About the author:

Howard J. Luks, MD

Howard J. Luks, MD

A Board Certified Orthopedic Surgeon in Hawthorne, NY. Dr. Howard Luks specializes in the treatment of the shoulder, knee, elbow, and ankle. He has a very "social" patient centric approach and believes that the more you understand about your issue, the more informed your decisions will be. Ultimately your treatments and his recommendations will be based on proper communications, proper understanding, and shared decision-making principles – all geared to improve your quality of life.

5 comments on “Better… (and Time to Move Forward)

  • Welcome to the summit of Mount Frustration. :)We puff and wheeze to get to the top, only to find that everyone is either still following along behind us, or has already begun their descent into the Land of Possibility that lies beyond.We all tread the same path. We all experience the disappointment of finding that not everyone is ready to act at the same time as we are, in the same ways that we want to. We all feel that change isn’t happening fast enough. And we’re all right.Overworked though the maxim may be: the social web merely foregrounds the necessity of our having to be the change we want to see in the world. It does not resolve the eternal question of temporal variance with regard to the evolution of personal perspectives.We are all going to have our own epiphanies for our own reasons in our own time.However, what the social web *does* provide us with is a matrix of strong and weak ties to a community of amazingly talented, capable people who are acting on their own behalves to create the changes that we are individually and collectively shaping into a vision of what we would like the future to look like.There is no moment of sudden rupture, when things suddenly transition from How They Were into How They Want Them To Be. Rather, change is happening around us, constantly.If we can find a moment of quiet contemplation in our working lives to look around the virtual environments we labour within, we can almost believe we can steal a glimpse of change happening in real time at a nearly-imperceptible speed.Where?In the flow of data in our stream.In the new voices joining the health conversation every day asking the questions that have just occurred to them that we may have discussed last year, but that remain axial to their lived experience in their own ontological present.Now, they want to converse and listen. Soon, they will act. And we will act with them.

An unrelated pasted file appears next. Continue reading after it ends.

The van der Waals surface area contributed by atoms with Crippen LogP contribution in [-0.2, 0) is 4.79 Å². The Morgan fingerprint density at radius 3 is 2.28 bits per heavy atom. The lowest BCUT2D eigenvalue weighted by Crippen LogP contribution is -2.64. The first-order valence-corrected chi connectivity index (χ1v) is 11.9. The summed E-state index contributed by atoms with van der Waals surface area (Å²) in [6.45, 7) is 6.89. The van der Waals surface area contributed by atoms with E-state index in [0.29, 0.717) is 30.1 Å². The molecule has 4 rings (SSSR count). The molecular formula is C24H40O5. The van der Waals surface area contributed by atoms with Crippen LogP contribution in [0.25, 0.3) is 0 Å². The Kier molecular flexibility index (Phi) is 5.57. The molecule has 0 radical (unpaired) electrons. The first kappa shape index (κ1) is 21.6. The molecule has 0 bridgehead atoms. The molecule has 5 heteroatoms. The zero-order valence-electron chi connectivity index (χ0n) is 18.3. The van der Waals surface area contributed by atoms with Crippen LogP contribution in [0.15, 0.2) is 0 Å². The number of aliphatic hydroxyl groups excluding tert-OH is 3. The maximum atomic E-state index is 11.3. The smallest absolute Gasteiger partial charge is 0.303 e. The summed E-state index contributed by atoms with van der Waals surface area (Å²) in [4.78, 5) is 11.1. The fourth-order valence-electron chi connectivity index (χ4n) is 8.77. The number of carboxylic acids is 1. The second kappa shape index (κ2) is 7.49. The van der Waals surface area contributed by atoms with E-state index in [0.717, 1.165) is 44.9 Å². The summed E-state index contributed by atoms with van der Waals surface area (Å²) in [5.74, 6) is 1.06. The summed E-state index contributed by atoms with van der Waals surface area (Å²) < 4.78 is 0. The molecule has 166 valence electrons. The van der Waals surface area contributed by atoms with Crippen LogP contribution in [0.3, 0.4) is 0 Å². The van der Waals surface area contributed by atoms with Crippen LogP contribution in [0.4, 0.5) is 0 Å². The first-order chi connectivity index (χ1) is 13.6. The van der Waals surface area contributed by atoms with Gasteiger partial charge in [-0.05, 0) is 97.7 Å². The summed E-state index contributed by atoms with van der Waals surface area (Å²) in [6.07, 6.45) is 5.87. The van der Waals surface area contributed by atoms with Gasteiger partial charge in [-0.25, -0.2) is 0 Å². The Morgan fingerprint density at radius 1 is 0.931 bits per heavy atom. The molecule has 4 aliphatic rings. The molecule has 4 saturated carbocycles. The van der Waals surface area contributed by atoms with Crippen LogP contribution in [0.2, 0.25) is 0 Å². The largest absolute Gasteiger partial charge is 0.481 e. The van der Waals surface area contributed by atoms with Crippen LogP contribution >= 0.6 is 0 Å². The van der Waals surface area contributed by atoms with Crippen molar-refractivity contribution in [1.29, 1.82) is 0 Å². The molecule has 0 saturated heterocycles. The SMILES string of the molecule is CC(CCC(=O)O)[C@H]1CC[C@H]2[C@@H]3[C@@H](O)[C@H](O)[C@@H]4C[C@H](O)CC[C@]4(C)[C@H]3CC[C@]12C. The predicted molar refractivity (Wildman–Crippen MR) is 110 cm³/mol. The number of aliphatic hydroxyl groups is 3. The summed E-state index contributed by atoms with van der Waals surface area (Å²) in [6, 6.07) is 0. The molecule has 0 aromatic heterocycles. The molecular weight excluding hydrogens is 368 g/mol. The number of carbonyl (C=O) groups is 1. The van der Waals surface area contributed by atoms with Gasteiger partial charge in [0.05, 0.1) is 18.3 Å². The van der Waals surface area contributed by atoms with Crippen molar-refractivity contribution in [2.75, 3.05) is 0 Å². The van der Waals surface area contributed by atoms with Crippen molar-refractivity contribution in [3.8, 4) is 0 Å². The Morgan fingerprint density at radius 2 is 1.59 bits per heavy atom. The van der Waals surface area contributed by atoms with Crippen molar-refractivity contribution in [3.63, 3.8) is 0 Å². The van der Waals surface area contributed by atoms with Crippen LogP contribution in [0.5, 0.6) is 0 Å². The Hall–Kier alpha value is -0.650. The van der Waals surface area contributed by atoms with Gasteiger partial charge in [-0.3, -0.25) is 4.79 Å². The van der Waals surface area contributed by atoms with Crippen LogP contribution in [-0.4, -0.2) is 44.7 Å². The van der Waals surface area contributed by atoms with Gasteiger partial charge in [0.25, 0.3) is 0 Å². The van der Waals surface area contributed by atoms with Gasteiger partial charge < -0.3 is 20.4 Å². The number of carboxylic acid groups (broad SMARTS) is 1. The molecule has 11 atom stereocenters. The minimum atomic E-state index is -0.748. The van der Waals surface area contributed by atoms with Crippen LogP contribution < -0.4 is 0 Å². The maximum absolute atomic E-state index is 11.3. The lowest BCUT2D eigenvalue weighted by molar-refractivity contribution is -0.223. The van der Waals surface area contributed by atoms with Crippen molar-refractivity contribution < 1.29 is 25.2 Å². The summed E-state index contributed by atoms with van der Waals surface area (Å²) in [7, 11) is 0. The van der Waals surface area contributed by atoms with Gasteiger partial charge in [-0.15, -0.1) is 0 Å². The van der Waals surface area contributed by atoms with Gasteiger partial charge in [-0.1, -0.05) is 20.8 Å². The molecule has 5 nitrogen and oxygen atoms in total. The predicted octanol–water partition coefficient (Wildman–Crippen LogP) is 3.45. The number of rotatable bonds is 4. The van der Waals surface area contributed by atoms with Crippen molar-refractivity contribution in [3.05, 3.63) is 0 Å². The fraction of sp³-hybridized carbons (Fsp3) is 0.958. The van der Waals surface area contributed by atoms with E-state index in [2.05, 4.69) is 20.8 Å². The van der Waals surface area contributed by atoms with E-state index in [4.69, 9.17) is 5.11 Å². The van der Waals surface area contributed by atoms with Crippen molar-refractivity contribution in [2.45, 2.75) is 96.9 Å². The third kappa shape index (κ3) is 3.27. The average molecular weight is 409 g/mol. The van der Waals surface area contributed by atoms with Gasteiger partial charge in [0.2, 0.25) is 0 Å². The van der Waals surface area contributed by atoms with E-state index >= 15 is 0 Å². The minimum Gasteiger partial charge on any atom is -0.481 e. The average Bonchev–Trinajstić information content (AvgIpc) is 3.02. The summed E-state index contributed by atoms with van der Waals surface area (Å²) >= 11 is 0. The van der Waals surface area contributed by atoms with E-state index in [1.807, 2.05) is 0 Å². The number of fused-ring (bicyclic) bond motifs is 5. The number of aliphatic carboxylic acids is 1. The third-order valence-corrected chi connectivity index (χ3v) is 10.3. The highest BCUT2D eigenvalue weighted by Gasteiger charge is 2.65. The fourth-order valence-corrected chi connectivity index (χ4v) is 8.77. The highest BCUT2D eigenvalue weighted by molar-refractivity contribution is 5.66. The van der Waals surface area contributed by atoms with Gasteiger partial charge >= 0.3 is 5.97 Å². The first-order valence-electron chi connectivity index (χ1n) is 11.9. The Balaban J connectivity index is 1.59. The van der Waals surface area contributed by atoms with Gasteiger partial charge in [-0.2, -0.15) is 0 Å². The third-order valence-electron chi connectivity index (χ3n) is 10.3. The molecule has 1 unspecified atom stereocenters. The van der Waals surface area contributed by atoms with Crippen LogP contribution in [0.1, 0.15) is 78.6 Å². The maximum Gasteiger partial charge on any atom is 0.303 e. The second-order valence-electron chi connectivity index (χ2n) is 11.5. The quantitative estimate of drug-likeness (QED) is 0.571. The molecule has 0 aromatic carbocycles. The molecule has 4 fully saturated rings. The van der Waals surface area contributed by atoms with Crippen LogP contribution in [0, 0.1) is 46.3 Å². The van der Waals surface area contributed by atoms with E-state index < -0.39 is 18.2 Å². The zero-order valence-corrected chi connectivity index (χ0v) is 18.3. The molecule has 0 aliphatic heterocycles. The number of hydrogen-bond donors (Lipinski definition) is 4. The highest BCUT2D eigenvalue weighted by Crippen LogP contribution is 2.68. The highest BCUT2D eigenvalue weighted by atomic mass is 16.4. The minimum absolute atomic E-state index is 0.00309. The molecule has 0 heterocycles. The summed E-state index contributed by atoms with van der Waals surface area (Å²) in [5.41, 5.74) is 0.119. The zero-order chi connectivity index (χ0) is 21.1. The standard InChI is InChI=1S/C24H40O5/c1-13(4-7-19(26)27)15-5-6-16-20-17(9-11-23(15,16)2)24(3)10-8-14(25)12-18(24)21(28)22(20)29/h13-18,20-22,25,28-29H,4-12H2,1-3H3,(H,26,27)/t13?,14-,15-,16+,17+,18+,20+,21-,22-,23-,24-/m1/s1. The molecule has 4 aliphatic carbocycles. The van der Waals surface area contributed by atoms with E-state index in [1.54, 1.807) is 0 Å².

• Great comment @andrewspong . Can you tell that I am a surgeon :-) Sometimes that surgical personality comes through and leads to frustration at my perceived rate of change. True, incremental change is better than no change at all… but those of us who have been bouncing this around for quite a while now should have more to offer the newcomers other than seasoned advice. No?

  • I followed Merlin Mann 4 years ago before he left the infosphere in despair. He hated the nonsense and in many ways was way ahead of all of us. I know your frustration but would encourage you to find a way to make this dialog fit in somehow for you. This is one big experiment in its early stages. The doctors are just starting to show up and they need some direction. We’ll keep the light on for you.

  • Howard –Yes, we can tell you’re a surgeon.This sense of frustration is not unique to social media or health care social media. In many contexts, I know the right answer (even though I’m *not* a surgeon), but I can’t just shout it out and expect everyone to fall in line. “Getting to yes” is a process that involves the development of consensus among all affected stakeholders.The key to not getting frustrated is defining each stage of the problem you want to solve (Q: How do you eat an elephant? A: One bite at a time.), and defining the community of stakeholders you need in order to address and solve the problem. This approach will extricate you from having the introductory conversation over and over again, and move you into more fertile territory, where you can have a series of incremental “wins.” The wins allow you to move the ball forward on a broader front.You have acted on this advice (before I even had the chance to offer it!) by ramping up your own professional social media efforts, and you’ve let us know that those efforts have yielded you wins — new patients through the door. They also give you a bully pulpit from which you have the opportunity to educate and inform your patients and the general public, and influence other clinicians (all good things).Don’t fold your tents yet.

  • Thanks everyone who took the time to leave a thoughtful comment!! Your points are valid and well taken…even from a surgeon :-) !! No wonder there are so few surgeons engaging in social media

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